Type: Action Figure

Review: Velociraptor (Jurassic World Bashers and Biters by Hasbro)

1.2 (9 votes)
Review and photos by Nathan ‘Takama’ Morris, edited by amargasaurus cazaui and Suspsy
To coincide with the home media release of Jurassic World (which just came out as of the time of this writing), I decided to collect the “Bashers and Biters” figures that were released back in May 2015.

Review: Spinosaurus (Electronic Deluxe by Chap Mei)

2.4 (11 votes)
Another staple of the Chap Mei prehistoric line is that famous, finned, and fearsome fish-eater from Early Cretaceous Africa, Spinosaurus!

This version of the spined lizard measures a good 28 cm long and stands about 16 cm tall at the sail. It is posed in the classic theropod stance with the mouth open wide, the arms flailing, one foot in front of the other, and the tail curling to one side.

Review: Kentrosaurus (Electronic Deluxe by Chap Mei)

2.3 (12 votes)
As Styracosaurus is to Triceratops, Kentrosaurus is to Stegosaurus. This thorny little thyreophoran would have been a risky meal for any Jurassic predator.

Chap Mei’s electronic Kentrosaurus figure measures just under 28 cm long and stands 15.5 cm at the tip of its back plates.

Review: Tyrannosaurus Rex (Jurassic World Basher and Biters by Hasbro)

1.3 (12 votes)
The basher and biter Tyrannosaurus Rex is an important part of the legacy and impact of the Jurassic World toys that came out in 2015. This was the first toy (brown version) that I saw from this line, and for me, it really set the tone for the rest of the series.

Review: Velociraptor (Electronic Deluxe by Chap Mei)

2.2 (17 votes)
Beginning with Jurassic Park in 1993, Velociraptor has been a household name, a dinosaur that everybody knows—or thinks they know. Our understanding of this diminutive dromaeosaurid has changed quite a lot over the past three decades, thus rendering the scaly, lizard-like depictions completely obsolete.

Review: Styracosaurus (Electronic Deluxe by Chap Mei)

2.7 (17 votes)
With its huge nasal horn and intimidating array of frill horns, Styracosaurus is probably the second most recognizable ceratopsian after Triceratops.

The Chap Mei electronic Styracosaurus is a massive beast measuring 24 cm long and standing 13 tall at the tip of its spikes.

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Review: Tyrannosaurus Rex (Chomping)(Jurassic World by Hasbro)

1.2 (15 votes)

When it comes to Jurassic Park, you need to have the king. For the Jurassic World line in 2015 there are three main T-Rex toys. There is the small Basher and Biter, the medium Chomping, and the Large Stomp and Strike. All three look very similar in their basic colors, so there is not much variation, other than their size, and the style of gimmicks they have.

Review: Tyrannosaurus rex (Junior from The Lost World: Jurassic Park by Kenner)

4.9 (69 votes)
The breakout star of The Lost World: Jurassic Park was “Junior,” the unlucky baby Tyrannosaurus rex who suffered a broken leg and was kidnapped twice by unfeeling humans. Happily, his injury was fixed by Sarah Harding and he got to exact his revenge on that rotten Ludlow.

Review: Velocirapteryx (Jurassic Park: Chaos Effect by Kenner)

3.8 (12 votes)
Review and photographs by Paleona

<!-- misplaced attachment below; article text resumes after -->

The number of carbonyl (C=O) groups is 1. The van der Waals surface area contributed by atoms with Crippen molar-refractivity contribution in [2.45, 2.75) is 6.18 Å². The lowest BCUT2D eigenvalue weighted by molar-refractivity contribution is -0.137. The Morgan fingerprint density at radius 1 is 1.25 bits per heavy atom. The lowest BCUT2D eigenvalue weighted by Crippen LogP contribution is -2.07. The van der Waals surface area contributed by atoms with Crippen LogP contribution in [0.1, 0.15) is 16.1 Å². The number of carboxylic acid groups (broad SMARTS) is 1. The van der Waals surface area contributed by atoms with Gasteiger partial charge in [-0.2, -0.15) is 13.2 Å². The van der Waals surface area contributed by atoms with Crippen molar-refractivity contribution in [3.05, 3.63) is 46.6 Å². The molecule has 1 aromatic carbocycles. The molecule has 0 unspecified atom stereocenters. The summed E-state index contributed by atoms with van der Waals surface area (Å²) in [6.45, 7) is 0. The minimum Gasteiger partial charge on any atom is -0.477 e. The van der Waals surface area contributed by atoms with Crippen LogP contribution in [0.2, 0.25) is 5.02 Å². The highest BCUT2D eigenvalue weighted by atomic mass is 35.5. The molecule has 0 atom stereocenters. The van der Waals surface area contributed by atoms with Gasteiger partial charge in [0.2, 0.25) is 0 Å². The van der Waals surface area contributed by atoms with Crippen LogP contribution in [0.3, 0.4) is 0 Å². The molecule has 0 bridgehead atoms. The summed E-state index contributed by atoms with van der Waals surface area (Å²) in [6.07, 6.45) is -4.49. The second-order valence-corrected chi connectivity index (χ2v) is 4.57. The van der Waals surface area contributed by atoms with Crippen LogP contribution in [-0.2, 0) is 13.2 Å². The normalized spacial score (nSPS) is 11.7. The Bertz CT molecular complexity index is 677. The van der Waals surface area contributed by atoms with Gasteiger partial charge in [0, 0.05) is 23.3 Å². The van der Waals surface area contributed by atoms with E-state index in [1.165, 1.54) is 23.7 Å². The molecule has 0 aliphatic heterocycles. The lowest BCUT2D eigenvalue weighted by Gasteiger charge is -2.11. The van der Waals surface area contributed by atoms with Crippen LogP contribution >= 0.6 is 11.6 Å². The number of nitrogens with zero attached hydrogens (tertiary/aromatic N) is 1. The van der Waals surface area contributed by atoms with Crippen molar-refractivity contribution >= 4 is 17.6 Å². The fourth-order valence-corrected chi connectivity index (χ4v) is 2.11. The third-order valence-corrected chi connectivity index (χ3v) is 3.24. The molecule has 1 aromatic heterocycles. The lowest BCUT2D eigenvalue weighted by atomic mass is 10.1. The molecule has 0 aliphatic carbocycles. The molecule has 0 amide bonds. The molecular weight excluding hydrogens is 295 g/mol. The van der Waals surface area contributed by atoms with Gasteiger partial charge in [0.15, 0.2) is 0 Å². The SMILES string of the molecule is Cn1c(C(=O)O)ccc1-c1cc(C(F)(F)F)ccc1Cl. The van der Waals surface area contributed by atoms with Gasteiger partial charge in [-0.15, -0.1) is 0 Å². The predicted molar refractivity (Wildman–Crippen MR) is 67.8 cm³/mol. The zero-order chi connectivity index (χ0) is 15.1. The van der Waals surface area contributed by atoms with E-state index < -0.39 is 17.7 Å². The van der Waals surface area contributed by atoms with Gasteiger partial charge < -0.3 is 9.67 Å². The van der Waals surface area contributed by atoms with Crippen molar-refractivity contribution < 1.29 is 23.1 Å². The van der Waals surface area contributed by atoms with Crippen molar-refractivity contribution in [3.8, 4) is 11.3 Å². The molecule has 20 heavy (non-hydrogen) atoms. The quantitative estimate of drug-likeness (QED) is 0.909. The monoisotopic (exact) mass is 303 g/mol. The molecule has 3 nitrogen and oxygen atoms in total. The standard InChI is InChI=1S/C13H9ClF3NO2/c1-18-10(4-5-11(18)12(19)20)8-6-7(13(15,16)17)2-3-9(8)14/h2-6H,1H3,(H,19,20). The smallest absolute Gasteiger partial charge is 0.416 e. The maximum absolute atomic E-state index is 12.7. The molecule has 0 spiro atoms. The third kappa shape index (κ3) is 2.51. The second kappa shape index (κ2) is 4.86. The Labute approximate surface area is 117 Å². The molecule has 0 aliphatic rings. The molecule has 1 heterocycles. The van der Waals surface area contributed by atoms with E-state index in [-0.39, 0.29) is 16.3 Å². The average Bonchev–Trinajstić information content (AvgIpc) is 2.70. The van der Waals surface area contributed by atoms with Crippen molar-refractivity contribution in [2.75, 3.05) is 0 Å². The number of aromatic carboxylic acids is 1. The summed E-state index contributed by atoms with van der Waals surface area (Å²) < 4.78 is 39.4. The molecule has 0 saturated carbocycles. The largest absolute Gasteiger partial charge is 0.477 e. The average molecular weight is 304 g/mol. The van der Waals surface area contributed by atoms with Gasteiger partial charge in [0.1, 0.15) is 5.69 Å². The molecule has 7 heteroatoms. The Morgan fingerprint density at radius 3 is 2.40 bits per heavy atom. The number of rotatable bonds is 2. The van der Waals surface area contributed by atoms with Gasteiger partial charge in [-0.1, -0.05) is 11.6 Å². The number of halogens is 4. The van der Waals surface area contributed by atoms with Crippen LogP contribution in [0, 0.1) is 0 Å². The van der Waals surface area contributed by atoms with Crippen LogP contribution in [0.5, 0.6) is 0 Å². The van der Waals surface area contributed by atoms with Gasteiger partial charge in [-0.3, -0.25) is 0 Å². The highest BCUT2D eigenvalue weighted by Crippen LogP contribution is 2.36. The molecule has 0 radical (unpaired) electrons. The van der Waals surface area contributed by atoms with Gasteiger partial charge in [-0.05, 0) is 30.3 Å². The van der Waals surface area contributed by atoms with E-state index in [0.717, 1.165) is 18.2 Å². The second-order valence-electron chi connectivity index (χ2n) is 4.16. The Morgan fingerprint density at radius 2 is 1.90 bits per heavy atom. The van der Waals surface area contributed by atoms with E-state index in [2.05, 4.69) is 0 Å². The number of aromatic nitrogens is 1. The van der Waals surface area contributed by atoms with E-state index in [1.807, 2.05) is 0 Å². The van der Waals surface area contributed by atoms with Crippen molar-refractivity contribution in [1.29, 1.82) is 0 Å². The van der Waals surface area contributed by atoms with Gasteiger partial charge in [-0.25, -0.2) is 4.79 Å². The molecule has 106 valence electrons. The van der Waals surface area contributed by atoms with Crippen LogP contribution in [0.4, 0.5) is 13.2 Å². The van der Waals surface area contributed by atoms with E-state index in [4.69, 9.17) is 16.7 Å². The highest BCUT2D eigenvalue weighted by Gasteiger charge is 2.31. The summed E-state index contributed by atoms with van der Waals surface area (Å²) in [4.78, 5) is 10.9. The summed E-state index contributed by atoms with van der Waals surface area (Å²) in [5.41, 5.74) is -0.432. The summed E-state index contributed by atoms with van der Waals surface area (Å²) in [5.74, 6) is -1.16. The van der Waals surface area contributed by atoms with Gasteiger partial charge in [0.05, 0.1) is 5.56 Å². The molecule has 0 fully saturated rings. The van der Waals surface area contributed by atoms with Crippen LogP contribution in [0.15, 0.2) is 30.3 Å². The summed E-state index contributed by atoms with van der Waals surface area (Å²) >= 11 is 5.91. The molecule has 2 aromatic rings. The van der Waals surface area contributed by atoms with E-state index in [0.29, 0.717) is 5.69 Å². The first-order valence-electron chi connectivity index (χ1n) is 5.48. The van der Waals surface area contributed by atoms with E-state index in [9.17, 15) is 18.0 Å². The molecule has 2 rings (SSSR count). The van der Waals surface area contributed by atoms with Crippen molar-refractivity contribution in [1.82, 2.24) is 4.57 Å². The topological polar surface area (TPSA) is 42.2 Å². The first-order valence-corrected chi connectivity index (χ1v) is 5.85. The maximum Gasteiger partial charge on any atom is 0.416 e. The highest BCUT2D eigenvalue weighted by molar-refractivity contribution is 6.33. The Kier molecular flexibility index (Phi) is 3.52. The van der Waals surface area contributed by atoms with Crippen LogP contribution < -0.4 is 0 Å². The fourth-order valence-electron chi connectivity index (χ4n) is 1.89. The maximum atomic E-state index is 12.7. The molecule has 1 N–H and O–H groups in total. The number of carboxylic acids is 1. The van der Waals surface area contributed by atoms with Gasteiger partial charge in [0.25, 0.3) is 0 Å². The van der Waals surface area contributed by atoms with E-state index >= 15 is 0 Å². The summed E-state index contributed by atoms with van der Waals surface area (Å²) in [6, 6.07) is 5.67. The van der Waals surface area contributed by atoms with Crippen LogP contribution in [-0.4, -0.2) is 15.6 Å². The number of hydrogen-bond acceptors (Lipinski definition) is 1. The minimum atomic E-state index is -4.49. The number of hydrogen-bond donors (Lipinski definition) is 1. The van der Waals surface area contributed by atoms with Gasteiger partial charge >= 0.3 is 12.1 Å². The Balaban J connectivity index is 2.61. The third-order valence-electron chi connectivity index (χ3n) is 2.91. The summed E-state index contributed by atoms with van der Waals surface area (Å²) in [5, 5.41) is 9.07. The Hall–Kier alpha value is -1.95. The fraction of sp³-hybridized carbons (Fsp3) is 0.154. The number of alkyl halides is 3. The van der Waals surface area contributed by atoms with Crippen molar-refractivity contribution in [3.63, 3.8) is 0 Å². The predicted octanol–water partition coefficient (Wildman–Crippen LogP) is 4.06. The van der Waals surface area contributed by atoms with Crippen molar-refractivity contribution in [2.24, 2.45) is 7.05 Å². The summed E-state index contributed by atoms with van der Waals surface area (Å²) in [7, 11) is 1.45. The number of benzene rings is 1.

Before the advent of “Indominus rex“ in Jurassic World, a horde of “genetically mutated dinos gone bad” rampaged the 90’s. Scientists tampering with dinosaur DNA created horrific, “ultra-ferocious” hybrid dinosaurs! Or so the tag line for this crazy toy line states.

Review: Kentrosaurus (Tyco)

4.5 (4 votes)
Review and photographs by Paleona
Back in the late 80’s / early 90’s, pre-Jurassic Park, the Tyco dinosaurs were among the first dinosaur action figures. Tyco first released their dinosaur toys as a Dino-Riders toy line, but the Smithsonian Institution later hired Tyco to release a museum quality line of dinosaurs and prehistoric animals under their name.

Review: Dimetrodon (Tyco)

3.5 (4 votes)
Review and photographs by “Paleona”
Another gem from the Tyco Smithsonian line of toys is the Dimetrodon. Everyone’s favorite synapsid features a simple, but fun action feature and a charming disposition.

This squatty little creature measures about 7.7″ (19.5cm) long and 4.5″ (11.4cm) tall.

Review: Mosasaurus (Chomper)(Jurassic World by Hasbro)

1.2 (6 votes)

Mosasaurus has finally made it to the big screen in Jurassic World and while it might not be scientific accurate, if you look at it in terms of the cool factor, one could argue that it was the star of the film. Literally and figuratively it is involved in the biggest splashes of action during its screen time.

Review: Ceratosaurus (Jurassic World by Hasbro)

1.6 (16 votes)
Ah, Jurassic Park, what it is, what it was, and what it shall be. In its fourth instalment, Jurassic World (weather you liked it or not) brought forth that warm and fuzzy inner child that beats deep inside each of us. I think many of us wanted to feel the same way about the toys that accompanied the film.

Review: Sauron (Primal Rage by Playmates)

4.6 (22 votes)
Primal Rage was one of the more unique fighting games to hit arcades back in 1994. Instead of martial arts warriors, its cast consisted of godlike prehistoric beasts waging a savage battle for control of the planet. By far my favourite character, the one which I mastered the game with, was Sauron, the God of Hunger.
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